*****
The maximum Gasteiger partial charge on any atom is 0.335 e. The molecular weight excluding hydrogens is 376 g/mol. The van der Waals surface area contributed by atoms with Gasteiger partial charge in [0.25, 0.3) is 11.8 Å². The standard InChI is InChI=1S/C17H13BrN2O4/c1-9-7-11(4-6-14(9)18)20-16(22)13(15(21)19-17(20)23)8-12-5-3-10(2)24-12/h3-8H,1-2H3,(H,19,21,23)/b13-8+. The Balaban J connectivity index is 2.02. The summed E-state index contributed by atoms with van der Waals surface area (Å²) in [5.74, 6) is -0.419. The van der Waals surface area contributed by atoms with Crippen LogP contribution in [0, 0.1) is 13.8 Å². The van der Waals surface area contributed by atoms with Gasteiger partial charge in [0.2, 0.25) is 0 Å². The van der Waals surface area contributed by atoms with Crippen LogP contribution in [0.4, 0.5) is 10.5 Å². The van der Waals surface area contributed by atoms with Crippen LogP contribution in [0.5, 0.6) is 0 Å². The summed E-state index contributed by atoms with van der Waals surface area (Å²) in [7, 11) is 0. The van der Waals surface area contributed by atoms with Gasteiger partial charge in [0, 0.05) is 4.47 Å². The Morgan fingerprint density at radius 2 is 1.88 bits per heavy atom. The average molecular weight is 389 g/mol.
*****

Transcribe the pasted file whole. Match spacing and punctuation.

The maximum Gasteiger partial charge on any atom is 0.335 e. The molecular weight excluding hydrogens is 376 g/mol. The van der Waals surface area contributed by atoms with Gasteiger partial charge in [0.25, 0.3) is 11.8 Å². The standard InChI is InChI=1S/C17H13BrN2O4/c1-9-7-11(4-6-14(9)18)20-16(22)13(15(21)19-17(20)23)8-12-5-3-10(2)24-12/h3-8H,1-2H3,(H,19,21,23)/b13-8+. The Balaban J connectivity index is 2.02. The summed E-state index contributed by atoms with van der Waals surface area (Å²) in [5.74, 6) is -0.419. The van der Waals surface area contributed by atoms with Crippen LogP contribution in [0, 0.1) is 13.8 Å². The van der Waals surface area contributed by atoms with Gasteiger partial charge in [0.2, 0.25) is 0 Å². The van der Waals surface area contributed by atoms with Crippen LogP contribution in [0.4, 0.5) is 10.5 Å². The van der Waals surface area contributed by atoms with Crippen LogP contribution in [0.5, 0.6) is 0 Å². The summed E-state index contributed by atoms with van der Waals surface area (Å²) in [7, 11) is 0. The van der Waals surface area contributed by atoms with Gasteiger partial charge in [0, 0.05) is 4.47 Å². The Morgan fingerprint density at radius 2 is 1.88 bits per heavy atom. The average molecular weight is 389 g/mol.